Articles Tagged "article review" (Page 2)

This article discusses findings of a qualitative study with 13 self-identified LGBTQ individuals who had a previous experience with psychotherapy. Utilizing consensual qualitative research (CQR) methods to analyze narratives from the participants, some important themes emerged which provide insights for clinicians to offer treatment that is sensitive to the needs of this population. The participants […]

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Evidence-based practice in psychology has been defined as the integration of the best available research, clinical expertise, and the individual client’s characteristics, values, and preferences (APA, 2006). This definition suggests that psychotherapists should be able, and willing, to integrate techniques from different theoretical orientations based on the context. Although integration is important, it is also […]

Mindfulness-based cognitive therapy (MBCT) is a form of CBT that has been adapted to reduce maladaptive behaviors while changing individuals’ beliefs and perceptions about his or her own depressive thoughts (as cited in Bell, 2015). MBCT may be a useful intervention for diverse populations. Consequently, Bell investigated the effects of mindfulness meditation on anxiety, depression, […]

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Premature termination in therapy occurs when a client discontinues therapy prior to recovering from his or her presenting concern and against clinician recommendation. Although research indicates that premature termination has decreased in recent years from 47% (Wierzbicki & Pakarik, 1993) to 20% (Swift & Greenberg, 2012), it still presents a major problem. The effectiveness of […]

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In his article, Paré explores the way therapeutic conversations can serve as an arena in which both justice can be enacted and injustices can be perpetuated. Paré asserts that, given that our society is not entirely just, and given that therapeutic conversations take place within an unjust context, injustices are inevitably enacted in psychotherapy. In […]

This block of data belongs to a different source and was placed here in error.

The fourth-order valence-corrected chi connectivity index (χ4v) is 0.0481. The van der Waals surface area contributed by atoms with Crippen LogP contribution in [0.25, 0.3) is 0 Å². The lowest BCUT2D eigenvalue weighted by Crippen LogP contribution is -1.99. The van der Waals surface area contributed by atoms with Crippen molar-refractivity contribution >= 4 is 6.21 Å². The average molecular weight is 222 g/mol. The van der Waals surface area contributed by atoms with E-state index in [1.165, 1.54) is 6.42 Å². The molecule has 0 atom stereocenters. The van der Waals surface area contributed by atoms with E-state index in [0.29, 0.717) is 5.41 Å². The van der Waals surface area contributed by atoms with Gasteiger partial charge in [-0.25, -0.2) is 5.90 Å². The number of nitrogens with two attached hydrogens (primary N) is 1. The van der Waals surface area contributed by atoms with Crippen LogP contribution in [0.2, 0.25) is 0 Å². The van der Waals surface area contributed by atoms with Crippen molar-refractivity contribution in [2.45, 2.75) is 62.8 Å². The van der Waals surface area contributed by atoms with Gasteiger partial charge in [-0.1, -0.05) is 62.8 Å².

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Ample research suggests that therapists differ in their level of effectiveness (Baldwin & Imel, 2012; Blow et al., 2007; Wampold, 2001). Even more striking is that therapist effects appear to be larger than treatment effects (e.g., Lindgren et al., 2010). Moreover, therapist training, experience, and theoretical orientation do not appear to explain the majority of […]

Despite our best efforts as therapists or supervisors, some clients will fail to improve while in treatment. A significant amount of research has been conducting seeking to identify the client, therapist, treatment, and process variables associated with client change. A number of methods have been developed to decrease the number of clients who stay the […]

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Informed by the author’s 37 years of clinical experience with transgender individuals, this article presents an introductory model for clinicians who provide depth psychotherapy to this population. The author points out that primary concerns of transgender individuals in psychotherapy are often the same as most people; yet developing their transgender self without the “mirroring” from […]

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In recent years there has been growing emphasis on training and supervision methods that demonstrably improve therapist competencies and client outcomes. Right now, I’m supervising a particular trainee who is facing challenging circumstances with a particular case. I wonder whether it would be helpful to sit in on the next session to provide support and […]

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In 2012, we are facing an internship crisis. The number of trainees registered to participate in the nationwide match sponsored by the Association for Psychology Postdoctoral and Internship Centers (APPIC) has reached an all-time high. Even if all 3,202 internship positions are filled during the two phases of the internship matching process, over one thousand […]

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